Kielbasa (Polish sausage), weisswurst (Bavarian veal and pork sausage), chorizo (Spanish, Mexican or Portuguese sausage), Linguica (smoked-cured Portuguese pork sausage), morcilla (Brazilian blood sausage) … the list of traditional sausages goes on and on, spanning hundreds of cultures and originating back a few thousand years. Today, in a city such as Los Angeles, a convergence of a diverse set of communities and influences builds a case for a whole new world of links.
We’ve been seeing some unusual ingredients in sausages — curry paste and leek ash to name a few — that take us beyond what’s available at our neighborhood deli. Read on for a sampling of unique sausages to be found around town:
Chicken Parm sausage at the Cannibal
Chicken sausage isn’t exactly new, but we can’t say we’ve seen a breaded-and-fried variety before, as can be found at the Cannibal, the new Culver City restaurant that, like the name suggests, has a menu designed for meat-lovers. The sausage is topped with a slow-roasted tomato paste, or conserva, as well as burrata and basil for a hearty but fragrant rendition of chicken Parmesan. 8850 Washington Blvd., Culver City, (310) 838-2783, www.thecanniballa.com.
Mini Hokkaido Dog at Connie & Ted’s
The fact that you can get the mini Hokkaido dog at Connie & Ted’s, Michael Cimarusti’s seafood-centric restaurant in West Hollywood, only during happy hour is as much a drawback as it is a plus. On Monday through Friday, from 4 p.m. to 7 p.m., it’s available for a mere $5. Succulent scallops are the centerpiece of this juicy dog, and it’s topped with caramelized onion, house-smoked mustard and chives, nestled inside a buttery, classic hot dog bun. 8171 Santa Monica Blvd., West Hollywood, (323) 848-2722, www.connieandteds.com.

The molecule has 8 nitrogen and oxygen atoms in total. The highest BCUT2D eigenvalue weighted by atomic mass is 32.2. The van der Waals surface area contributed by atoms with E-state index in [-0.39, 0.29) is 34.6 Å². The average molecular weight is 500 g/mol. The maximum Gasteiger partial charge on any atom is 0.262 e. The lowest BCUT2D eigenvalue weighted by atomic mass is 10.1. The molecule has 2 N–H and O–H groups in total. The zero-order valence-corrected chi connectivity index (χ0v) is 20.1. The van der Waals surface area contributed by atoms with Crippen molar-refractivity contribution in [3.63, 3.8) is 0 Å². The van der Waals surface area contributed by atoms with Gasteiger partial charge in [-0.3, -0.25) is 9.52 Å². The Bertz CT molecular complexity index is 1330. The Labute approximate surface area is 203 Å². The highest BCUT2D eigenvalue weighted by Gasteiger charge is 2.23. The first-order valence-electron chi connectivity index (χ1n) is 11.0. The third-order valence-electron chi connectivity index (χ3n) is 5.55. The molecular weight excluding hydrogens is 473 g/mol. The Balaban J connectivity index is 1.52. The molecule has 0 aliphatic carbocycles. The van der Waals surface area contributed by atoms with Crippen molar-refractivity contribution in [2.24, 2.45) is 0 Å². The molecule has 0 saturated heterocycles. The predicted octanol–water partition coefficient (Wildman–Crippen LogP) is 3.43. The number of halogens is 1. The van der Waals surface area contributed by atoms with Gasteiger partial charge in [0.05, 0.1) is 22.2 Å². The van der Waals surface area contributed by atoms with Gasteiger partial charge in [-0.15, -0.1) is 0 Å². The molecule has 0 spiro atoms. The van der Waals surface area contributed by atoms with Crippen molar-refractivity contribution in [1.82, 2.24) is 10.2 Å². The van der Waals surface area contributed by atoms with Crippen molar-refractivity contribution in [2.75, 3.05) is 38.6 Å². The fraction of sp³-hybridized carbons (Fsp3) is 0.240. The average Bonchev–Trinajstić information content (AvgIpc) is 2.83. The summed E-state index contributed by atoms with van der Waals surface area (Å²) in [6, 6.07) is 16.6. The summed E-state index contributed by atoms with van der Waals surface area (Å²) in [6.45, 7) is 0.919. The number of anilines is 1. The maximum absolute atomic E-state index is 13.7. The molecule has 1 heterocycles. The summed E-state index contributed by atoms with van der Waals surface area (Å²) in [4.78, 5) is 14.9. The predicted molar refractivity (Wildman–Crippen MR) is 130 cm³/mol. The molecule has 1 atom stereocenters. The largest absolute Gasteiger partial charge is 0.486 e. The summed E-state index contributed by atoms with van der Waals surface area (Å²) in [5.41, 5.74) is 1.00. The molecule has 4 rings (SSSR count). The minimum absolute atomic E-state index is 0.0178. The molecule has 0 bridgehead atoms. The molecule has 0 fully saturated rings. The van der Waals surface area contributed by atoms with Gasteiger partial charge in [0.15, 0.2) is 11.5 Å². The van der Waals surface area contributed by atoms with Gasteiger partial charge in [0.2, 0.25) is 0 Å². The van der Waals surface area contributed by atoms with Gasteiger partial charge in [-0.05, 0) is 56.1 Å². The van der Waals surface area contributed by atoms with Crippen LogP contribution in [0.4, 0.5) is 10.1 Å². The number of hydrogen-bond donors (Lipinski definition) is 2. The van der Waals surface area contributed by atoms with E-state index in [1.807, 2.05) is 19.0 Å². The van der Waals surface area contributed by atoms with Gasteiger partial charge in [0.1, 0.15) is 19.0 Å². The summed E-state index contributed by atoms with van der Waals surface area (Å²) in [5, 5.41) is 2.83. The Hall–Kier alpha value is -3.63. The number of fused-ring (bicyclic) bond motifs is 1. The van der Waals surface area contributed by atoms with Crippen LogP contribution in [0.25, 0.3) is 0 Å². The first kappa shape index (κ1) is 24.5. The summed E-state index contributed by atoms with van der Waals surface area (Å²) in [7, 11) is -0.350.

Another Night in Bangkok at Dog Haus
This franchise favorite with locations through Southern California and the U.S. is serving up imaginative dogs, including a hot dog aptly named Another Night in Bangkok. At the center of the sweet Kings Hawaiian bun is a fiery, snappy Thai Currywurst sausage made of pork, curry paste, lemongrass, garlic, fish sauce, Thai chiles and turmeric. Finished off with Thai peanut sauce and slaw, this dog is decidedly more Bangkok than Berlin. Multiple locations at www.doghaus.com.
Leek ash and porcini salami at Gwen
The new Hollywood restaurant and butcher shop by Curtis Stone and his brother, Luke, has an ambitious charcuterie program. Stone and his team of butchers, which includes Alex Jermasek and Daniel Roderfeld, are working on quite a few varieties at the moment, but the sausage currently on offer as part of the restaurant’s charcuterie “first bites” on the tasting menu is a leek ash and porcini salami. The leek ash lends a fantastic sweet char flavor to the cured pork. 6600 Sunset Blvd., Los Angeles, (323) 946-7500, www.gwenla.com.
Kalbi sausage at Seoul Sausage
Having first risen to fame as a food truck concept on Food Network, Seoul Sausage has long been a proponent of the fusion sausage concept in L.A. You can still count on its trademark beef Kalbi dog, made with beef, soy, sesame oil, sugar, garlic and onions (all of the flavors found in traditional Korean BBQ beef short ribs). The sausage is topped with fried shallots for crunch and a red garlic aioli with a sweet heat that may remind you of gojuchang (spicy fermented chile paste). 236 S. Los Angeles St., Los Angeles, (213) 935-8677, www.seoulsausage.com.